Since 2000, almost as many British military personnel have died in training or exercises as were killed in Iraq.
Correct, although some deaths may not have been directly related to the training.
"Try this on for size, this figure truly shocked me. Since 2000, 135 military personnel have died while taking part in training and exercise… In Iraq, we lost only slightly more than that, just over 150 lives. We're killing almost as many of our own with training."
Nick Ferarri, LBC radio, 20 July 2016
These figures are mostly correct, although not all deaths recorded during military training could necessarily have been prevented. Causes include things like medical conditions and car crashes that also cause fatalities in civilian life.
“Between 1 January 2000 and 31 October 2015, 134 UK Armed Forces personnel died whilst on training and exercise”, according to the Ministry of Defence.
In addition, Joshua Hoole, a corporal in the Army, reportedly died during a training exercise in Wales on 19 July.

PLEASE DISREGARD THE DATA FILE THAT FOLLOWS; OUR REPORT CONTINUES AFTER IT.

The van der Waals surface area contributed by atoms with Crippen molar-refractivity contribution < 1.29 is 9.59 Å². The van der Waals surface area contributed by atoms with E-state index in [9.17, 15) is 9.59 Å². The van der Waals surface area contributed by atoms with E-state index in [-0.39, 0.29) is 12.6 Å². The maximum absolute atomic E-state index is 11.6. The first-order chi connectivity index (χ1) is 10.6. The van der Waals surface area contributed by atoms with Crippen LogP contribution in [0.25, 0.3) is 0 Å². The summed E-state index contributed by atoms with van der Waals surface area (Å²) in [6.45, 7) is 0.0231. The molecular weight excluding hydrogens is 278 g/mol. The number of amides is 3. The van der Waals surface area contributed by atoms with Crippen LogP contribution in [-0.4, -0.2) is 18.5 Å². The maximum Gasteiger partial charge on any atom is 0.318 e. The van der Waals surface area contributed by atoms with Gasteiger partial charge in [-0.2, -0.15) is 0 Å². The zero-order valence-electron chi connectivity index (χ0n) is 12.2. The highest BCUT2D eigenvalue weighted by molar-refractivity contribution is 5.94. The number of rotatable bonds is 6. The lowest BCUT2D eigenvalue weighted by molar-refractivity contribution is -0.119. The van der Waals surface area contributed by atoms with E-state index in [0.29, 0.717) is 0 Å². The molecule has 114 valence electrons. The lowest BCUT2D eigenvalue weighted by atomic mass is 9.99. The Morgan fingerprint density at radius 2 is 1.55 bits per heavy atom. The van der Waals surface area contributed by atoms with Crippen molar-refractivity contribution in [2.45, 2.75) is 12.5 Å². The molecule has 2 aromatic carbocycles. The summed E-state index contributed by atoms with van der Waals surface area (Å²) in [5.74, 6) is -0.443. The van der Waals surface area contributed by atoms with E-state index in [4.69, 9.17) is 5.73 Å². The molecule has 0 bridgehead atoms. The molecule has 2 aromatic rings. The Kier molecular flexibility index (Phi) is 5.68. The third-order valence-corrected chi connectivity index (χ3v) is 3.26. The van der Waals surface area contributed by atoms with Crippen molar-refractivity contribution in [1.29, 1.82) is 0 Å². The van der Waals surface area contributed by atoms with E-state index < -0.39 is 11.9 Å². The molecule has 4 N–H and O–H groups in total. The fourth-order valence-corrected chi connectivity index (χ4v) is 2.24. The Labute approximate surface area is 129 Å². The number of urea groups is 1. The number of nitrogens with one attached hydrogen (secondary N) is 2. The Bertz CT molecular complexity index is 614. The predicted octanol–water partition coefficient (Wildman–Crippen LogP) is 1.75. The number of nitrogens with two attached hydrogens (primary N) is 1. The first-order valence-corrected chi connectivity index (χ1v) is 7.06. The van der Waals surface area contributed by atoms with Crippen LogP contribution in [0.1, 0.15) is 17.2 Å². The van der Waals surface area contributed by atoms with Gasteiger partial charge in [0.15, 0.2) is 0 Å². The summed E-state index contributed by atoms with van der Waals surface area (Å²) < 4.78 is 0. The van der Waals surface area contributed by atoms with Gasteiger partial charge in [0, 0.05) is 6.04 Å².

The number of deaths “as a result of hostile action” in Iraq is almost exactly the same (136). Including all causes of death, 179 members of the armed forces died in Iraq. This was, however, over a shorter period of time, as UK military operations began in 2003 and mostly ended in 2009.
The reason for Corporal Hoole’s death isn’t yet known. But the reasons for most other training deaths are recorded.
They include causes specific to armed forces exercises, such as “live fire” and various types of “adventure training”, but also crashes and deaths from diseases that may not be a direct result of how the training is carried out.
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